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Film Room: Does OL Trent Scott Have A Chance To Make The Roster?

This Friday, the Pittsburgh Steelers signed veteran OL Trent Scott to a one-year deal. Scott’s signing ended up causing OG Malcolm Pridgeon to get the axe as a corresponding move, being released from the 90-man roster. It was widely expected that Pittsburgh would look to add a veteran to the OL room after bypassing the position entirely in the 2022 NFL Draft. The team did add UFAs James Daniels and Mason Cole during the early stages of the offseason to shore up the interior of the OL, but the OT position could stand some more depth with Chuks Okorafor and Dan Moore Jr. penciled in as the starters with Joe Haeg and Chaz Green being the notable backups on the roster.

Scott brings versatility to the OL, having started 19 games and seen action in 53 games total at LT, RT, and RG since coming into the league in 2018 as a UDFA out of Grambling State. When it comes to measurables, Scott matches what Pittsburgh looks for in their OL, standing 6’5, 320lb with 9 1/4” hands and long arms at 34 3/8”. This length makes Scott an intriguing option both inside and outside and is one key trait that OL Coach Pat Meyer looks for in his players. It makes even more sense since Scott has played under Meyer the last four years, 2018 and 2019 in Los Angeles and 2020 and 2021 in Carolina

When you pop in the tape on Scott, you see an athletic blocker that does his best work in the running game. He is competent of playing out in space and getting a body on a defender in attempt to spring runners into the second level of the defense. Here is a play from last season where Scott lines up at RG and locates #45 Deion Jones of the Falcons, sealing him off jus5t enough for #30 Chuba Hubbard to run off his backside for the TD plunge.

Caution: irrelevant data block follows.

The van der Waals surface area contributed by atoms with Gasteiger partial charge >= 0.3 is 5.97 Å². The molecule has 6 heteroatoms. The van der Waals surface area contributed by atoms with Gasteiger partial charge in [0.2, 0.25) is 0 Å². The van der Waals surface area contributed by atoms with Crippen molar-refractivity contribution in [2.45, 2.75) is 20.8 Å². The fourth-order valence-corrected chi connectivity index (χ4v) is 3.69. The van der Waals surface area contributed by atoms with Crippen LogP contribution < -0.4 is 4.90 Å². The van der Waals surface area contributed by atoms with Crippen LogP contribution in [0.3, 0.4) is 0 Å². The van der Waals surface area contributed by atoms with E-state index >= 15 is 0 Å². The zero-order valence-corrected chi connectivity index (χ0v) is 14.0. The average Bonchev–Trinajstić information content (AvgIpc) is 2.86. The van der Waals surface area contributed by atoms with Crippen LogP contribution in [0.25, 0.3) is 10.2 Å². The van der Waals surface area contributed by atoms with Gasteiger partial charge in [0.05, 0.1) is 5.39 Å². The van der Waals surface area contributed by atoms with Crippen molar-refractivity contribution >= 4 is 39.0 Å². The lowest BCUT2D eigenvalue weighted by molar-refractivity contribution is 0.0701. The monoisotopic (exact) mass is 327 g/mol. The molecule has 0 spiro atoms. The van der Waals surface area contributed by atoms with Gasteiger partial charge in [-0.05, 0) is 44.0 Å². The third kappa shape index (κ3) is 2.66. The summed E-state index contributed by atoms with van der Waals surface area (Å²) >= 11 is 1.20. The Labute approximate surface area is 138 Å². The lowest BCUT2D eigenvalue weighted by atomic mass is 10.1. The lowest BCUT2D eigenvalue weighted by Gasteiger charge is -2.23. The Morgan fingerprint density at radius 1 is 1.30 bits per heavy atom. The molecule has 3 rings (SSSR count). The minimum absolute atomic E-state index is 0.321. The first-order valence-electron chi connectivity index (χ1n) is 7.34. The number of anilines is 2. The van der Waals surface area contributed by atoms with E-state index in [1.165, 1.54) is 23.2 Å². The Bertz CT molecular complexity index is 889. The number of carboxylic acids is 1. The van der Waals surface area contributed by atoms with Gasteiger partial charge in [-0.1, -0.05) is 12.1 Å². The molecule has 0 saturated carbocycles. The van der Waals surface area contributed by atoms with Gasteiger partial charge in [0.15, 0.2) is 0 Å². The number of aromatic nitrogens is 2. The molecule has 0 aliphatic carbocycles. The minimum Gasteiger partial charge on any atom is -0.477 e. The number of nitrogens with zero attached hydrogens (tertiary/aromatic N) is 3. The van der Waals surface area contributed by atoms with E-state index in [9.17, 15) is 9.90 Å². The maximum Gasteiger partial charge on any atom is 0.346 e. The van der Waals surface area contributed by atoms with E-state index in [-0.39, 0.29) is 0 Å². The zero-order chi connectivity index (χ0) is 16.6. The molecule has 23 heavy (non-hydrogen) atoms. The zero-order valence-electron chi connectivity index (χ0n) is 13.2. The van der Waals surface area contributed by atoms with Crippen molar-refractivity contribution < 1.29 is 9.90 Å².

Scott’s movement skills as a lead blocker and ability to get a body on a man show up when asked to play multiple positions along the OL. Watch this play against the Buccaneers where Scott fakes the down block initially before getting on his horse to go pick up the CB on the WR screen pass. Scott takes a good angle to the defender and delivers a nasty decleating pancake block on the defensive back, planting him into the turf as #12 D.J. Moore takes the screen pass all the way for six.


Still, when you go through Scott’s tape when asked to pass protect, you often find yourself wanting to cover your eyes. Pro Football Focus charted Scott as one of the worst OGs last season with a 39.6 overall grade, racking up three penalties and a sack allowed on 335 offensive snaps. Going back to his pre-draft profile, Scott notably struggled producing strength and power, only producing 15 reps at the bench during his Pro Day. Combine poor upper body strength with his tendencies to pop straight up and play with poor hip/knee bend in pass protection, and you get reps like this one against the Giants, getting walked right back into the lap of the QB for the sack.